Largest ancient garrison found in Egypt’s eastern Delta


In Egypt, an ancient fortified garrison town from the time of King Psmatik I was discovered at Tell Dafna in the Ismailia governorate.

A Supreme Council of Antiquities (SCA) archaeological mission in Ismailia revealed the remains of a military town dating back to the 26th Dynasty (ca. 664-625 B.C.), at the site of Tell Dafna, between the El-Manzala Lake and the Suez Canal, 15km northeast of the city of western Qantara.

The northeast Delta held a special role in ancient Egypt. The area was a major hub for trade with the east. It was also the location of an ancient military and trade route known as the Ways of Horus connecting Egypt with the East. The area was used as a strategic position by the Late Period kings (ca. 747-525 B.C), especially those of the 26th Dynasty in order to defend the eastern borders of Egypt from invaders.

Dr. Zahi Hawass, secretary general of the SCA, said King Ramesses II of the 19th Dynasty (ca. 1279-1212 BC) chose the site of Tell Dafna to put up a fortress town on Egypt’s eastern border in order to repulse Egypt’s enemies. The newly discovered fortress indicates that King Psmatik I (ca. 664-610 BC) also built additional fortifications here.

Dr. Mohamed Abdel Maksoud, head of the Central Department of the Lower Egyptian Antiquities and the director of the mission, said that the newly discovered fortress covers an area of about 380×625m, while the enclosure wall is about 13m in width. It is considered to be the largest fortress ever discovered in the eastern Delta.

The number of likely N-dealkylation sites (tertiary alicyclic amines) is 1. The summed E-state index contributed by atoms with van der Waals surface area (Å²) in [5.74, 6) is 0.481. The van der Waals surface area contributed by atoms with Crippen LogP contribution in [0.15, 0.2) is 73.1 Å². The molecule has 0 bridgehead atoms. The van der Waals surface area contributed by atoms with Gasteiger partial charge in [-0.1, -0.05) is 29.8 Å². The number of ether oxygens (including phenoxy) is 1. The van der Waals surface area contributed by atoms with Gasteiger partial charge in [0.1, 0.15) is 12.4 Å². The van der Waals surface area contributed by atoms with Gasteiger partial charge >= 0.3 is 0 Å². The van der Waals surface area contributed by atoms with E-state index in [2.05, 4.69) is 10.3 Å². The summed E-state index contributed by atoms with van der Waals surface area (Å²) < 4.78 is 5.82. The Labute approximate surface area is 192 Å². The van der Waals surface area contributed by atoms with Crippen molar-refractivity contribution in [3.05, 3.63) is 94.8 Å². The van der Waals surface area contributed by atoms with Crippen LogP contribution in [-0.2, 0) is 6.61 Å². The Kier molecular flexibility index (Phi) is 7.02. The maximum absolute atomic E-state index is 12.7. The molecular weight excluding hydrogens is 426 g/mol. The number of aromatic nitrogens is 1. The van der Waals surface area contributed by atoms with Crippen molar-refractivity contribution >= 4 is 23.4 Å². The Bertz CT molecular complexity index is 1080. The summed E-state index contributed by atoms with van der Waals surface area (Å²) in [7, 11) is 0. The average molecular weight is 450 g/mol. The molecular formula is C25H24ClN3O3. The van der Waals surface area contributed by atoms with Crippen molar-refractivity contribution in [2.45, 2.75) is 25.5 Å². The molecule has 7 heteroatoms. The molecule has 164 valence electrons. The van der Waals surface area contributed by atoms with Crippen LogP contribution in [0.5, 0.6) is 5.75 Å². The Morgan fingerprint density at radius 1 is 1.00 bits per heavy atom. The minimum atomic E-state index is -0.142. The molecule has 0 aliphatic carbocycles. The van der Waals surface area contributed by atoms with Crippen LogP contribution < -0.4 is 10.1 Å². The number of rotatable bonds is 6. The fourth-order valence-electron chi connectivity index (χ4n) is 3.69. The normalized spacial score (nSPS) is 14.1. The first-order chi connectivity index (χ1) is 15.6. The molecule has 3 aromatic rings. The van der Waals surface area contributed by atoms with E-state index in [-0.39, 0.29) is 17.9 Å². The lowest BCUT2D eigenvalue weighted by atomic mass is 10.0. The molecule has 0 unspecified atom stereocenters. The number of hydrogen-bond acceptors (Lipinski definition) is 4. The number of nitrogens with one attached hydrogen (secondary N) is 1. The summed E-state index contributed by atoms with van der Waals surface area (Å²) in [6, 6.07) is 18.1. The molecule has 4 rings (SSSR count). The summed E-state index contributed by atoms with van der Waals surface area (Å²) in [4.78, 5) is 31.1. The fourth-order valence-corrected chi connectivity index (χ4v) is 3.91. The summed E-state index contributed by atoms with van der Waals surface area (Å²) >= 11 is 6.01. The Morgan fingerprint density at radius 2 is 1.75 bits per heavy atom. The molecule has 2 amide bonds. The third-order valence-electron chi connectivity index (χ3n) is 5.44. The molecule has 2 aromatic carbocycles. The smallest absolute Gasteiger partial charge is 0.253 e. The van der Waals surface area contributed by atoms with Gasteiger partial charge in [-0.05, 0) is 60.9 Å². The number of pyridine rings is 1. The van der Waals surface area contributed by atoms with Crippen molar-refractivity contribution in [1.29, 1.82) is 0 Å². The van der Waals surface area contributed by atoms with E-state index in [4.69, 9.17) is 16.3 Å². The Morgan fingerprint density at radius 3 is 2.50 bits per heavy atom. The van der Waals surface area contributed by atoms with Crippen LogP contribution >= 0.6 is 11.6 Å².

The team also revealed a large mud brick temple consisting of three halls, a group of storage magazines at the eastern and western sides of the temple and a small mud brick palace, with eight rooms, located at the northeast end of the temple.

Further, the mission found a group of drainage networks for rain water inside the ancient structures. The drains consist of pottery tunnels capped with a group of pottery vessels buried vertically in the sand up to a depth of about three meters.

A huge number of pottery, as well as local and imported pottery lids, were found, said Maksoud. These pieces are representative of the large scale trading activity between Egypt, the near East and Greece at this time. A white plate inscribed with Demotic text, some red and black decorated Amphora, a group of stones used for grinding seeds, an amulet in the form of Wadjet-eye and parts of alabaster kohl pots were also among the finds. Bronze arrow heads were also dug out, revealing the army posturing of the site.

Ancient military activities had been detected across Qantara by Egyptologists. On Qantara East, north of Sinai, Maksoud’s mission previously discovered an 18th Dynasty military fort with four rectangular towers built of mud brick. With 4-meter-thick walls, the fortress is believed to have been the oldest military defense found on Horus military road, which once connected Egypt to Palestine. Egypt’s military force during the New Kingdom indicates Egypt’s strategies with protecting its eastern gate – shown on a relief dated to the reign of King Seti I found on a wall of Karnak Temple in Luxor. The location also yielded ancient administrative edifices and granaries, about 187 tons in capacity, used to store grains for feeding soldiers who were stationed in Qantara East. These men protected Egypt’s eastern gate from enemy invaders.

Today’s SCA team who unearthed Tell Dafna’s garrison consists of six archeologists, an architectural draftsman, an architectural surveyor and a topographer. The work at the site will continue until 2010.